(Petaling Jaya, Friday): In my 80-minute meeting with the Suhakam
Chairman, Tan Sri Abu Talib Othman yesterday, I called on Suhakam to make public
its proposals to the Government to amend the Human Rights Commission Act 1999 as
their submission to the government
without making them available to
Members of Parliament and the Malaysian public is another blow to its fragile credibility as
a good governance human rights institution upholding the principles of
accountability and transparency.
Furthermore, it is in the public interests as
well as the interests of MPs to know of Suhakam’s views as to how to improve
its parent statute in order to
ensure that the Commission can be effective in the discharge of its statutory
duties to protect and promote human rights.
As Parliament is meeting on Monday, it is
imperative that Suhakam should immediately make public its proposals for
amendments to the Human Rights Commission Act 1999 to allow MPs to canvas for
such legislative changes in the June meeting of Parliament – unless Suhakam
regards Parliament as an useless institution being a mere
rubber stamp of the Executive and that it is irrelevant whether MPs know
about its proposals or not!
Today is Friday and Parliament is meeting on
Monday. Is there enough time for Suhakam to make public its proposals for
amendments of the Human Rights Commission Act in time for MPs to be informed of
its contents before the start of Parliament at 10 a.m. on Monday?
In the era of information technology, there is
no problem whatsoever about the
availability of the resources to achieve
this end, as the Suhakam’s proposals could be posted on the Internet and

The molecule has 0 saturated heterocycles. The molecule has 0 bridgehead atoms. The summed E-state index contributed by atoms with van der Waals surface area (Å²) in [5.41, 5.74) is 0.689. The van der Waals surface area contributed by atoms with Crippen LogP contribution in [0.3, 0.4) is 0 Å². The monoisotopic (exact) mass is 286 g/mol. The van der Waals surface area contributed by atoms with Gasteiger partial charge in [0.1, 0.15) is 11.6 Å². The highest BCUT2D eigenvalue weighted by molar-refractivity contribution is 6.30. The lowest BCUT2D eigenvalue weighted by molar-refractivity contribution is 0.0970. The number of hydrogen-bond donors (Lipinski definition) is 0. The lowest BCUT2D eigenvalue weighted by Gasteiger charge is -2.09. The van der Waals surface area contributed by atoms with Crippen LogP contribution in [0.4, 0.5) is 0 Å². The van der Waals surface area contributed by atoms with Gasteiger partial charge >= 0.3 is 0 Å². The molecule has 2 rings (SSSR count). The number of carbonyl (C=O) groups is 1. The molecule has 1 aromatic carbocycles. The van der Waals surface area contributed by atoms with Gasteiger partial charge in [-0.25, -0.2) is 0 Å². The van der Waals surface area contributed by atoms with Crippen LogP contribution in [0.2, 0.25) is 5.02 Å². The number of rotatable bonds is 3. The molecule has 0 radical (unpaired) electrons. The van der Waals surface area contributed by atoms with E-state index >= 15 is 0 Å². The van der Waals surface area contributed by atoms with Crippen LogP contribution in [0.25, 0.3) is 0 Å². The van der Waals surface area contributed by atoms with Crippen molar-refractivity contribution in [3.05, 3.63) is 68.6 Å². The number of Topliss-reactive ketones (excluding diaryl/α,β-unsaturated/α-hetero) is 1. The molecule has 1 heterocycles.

within minutes, be made known not just to all Malaysian
MPs and interested Malaysians, but even to the whole wide world.
The problem is whether Suhakam has the human
rights will to do what is right and proper to protect and promote human rights!
There is another reason why Suhakam’s
proposals to the Government for amendments to the Human Rights Commission Act
should be made public – the conflicting views between the present and former
Suhakam Chairman about its content and purpose.
Yesterday, Abu Talib told Malaysiakini that the amendments sought by Suhakam were to “clarify the ambiguities in
certain provisions, and not to ask for more clout” for
is in direct conflict with what Tan
Sri Musa Hitam had said before stepping down as Suhakam Chairman, telling Malaysiakini on April 24,
2002 that Suhakam must be given some “enforcement powers”
to function more effectively, so that it would not be a “purely
recommending agency” but “given
some leeway to be an enforcement agency - not 100 percent but there should be
some enforcement element".
Abu Talib may not agree
that Suhakam should be given some “enforcement powers” but this is
neither here nor there, as Suhakam’s proposals for amendments to the Human
Rights Commission Act had been submitted to the government
when Musa was still Suhakam Chairman, before Abu Talib’s commission
As both Musa and Abu Talib were talking about
the same set of Suhakam proposals,
how could they reach such diametric conclusions – one claiming that it was to
ask for some “enforcement powers” while the other stoutly denying it?
But whether Musa or Abu Talib is right is
secondary to the larger question about the right of Malaysians, the civil
society and Parliament to be informed and involved
about Suhakam’s proposed amendments to the Suhakam Act – a right to
information, a fundamental human right, which should not be denied by Suhakam!
I hope Suhakam can act with the speed and reflex of a nimble human rights watchdog in the era of information and communications technology to be able to make public its proposals for amendments to its parent Act before Parliament reconvenes on Monday morning.